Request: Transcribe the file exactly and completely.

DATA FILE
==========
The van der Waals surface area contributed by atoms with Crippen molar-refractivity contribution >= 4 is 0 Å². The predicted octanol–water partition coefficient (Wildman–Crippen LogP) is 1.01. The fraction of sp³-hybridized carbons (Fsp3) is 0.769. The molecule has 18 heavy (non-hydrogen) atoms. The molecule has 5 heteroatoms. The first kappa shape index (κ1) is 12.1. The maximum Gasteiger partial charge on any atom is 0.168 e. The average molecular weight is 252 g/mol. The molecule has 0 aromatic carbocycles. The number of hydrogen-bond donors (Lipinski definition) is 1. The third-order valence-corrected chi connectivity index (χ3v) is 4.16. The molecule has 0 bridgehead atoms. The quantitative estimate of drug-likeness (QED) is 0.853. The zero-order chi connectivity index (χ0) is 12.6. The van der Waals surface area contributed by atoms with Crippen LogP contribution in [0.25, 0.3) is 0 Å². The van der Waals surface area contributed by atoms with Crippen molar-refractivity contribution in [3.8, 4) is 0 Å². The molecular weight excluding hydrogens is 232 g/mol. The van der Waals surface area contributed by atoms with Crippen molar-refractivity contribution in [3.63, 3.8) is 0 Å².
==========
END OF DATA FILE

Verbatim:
The van der Waals surface area contributed by atoms with Crippen molar-refractivity contribution >= 4 is 0 Å². The predicted octanol–water partition coefficient (Wildman–Crippen LogP) is 1.01. The fraction of sp³-hybridized carbons (Fsp3) is 0.769. The molecule has 18 heavy (non-hydrogen) atoms. The molecule has 5 heteroatoms. The first kappa shape index (κ1) is 12.1. The maximum Gasteiger partial charge on any atom is 0.168 e. The average molecular weight is 252 g/mol. The molecule has 0 aromatic carbocycles. The number of hydrogen-bond donors (Lipinski definition) is 1. The third-order valence-corrected chi connectivity index (χ3v) is 4.16. The molecule has 0 bridgehead atoms. The quantitative estimate of drug-likeness (QED) is 0.853. The zero-order chi connectivity index (χ0) is 12.6. The van der Waals surface area contributed by atoms with Crippen LogP contribution in [0.25, 0.3) is 0 Å². The van der Waals surface area contributed by atoms with Crippen molar-refractivity contribution in [3.8, 4) is 0 Å². The molecular weight excluding hydrogens is 232 g/mol. The van der Waals surface area contributed by atoms with Crippen molar-refractivity contribution in [3.63, 3.8) is 0 Å².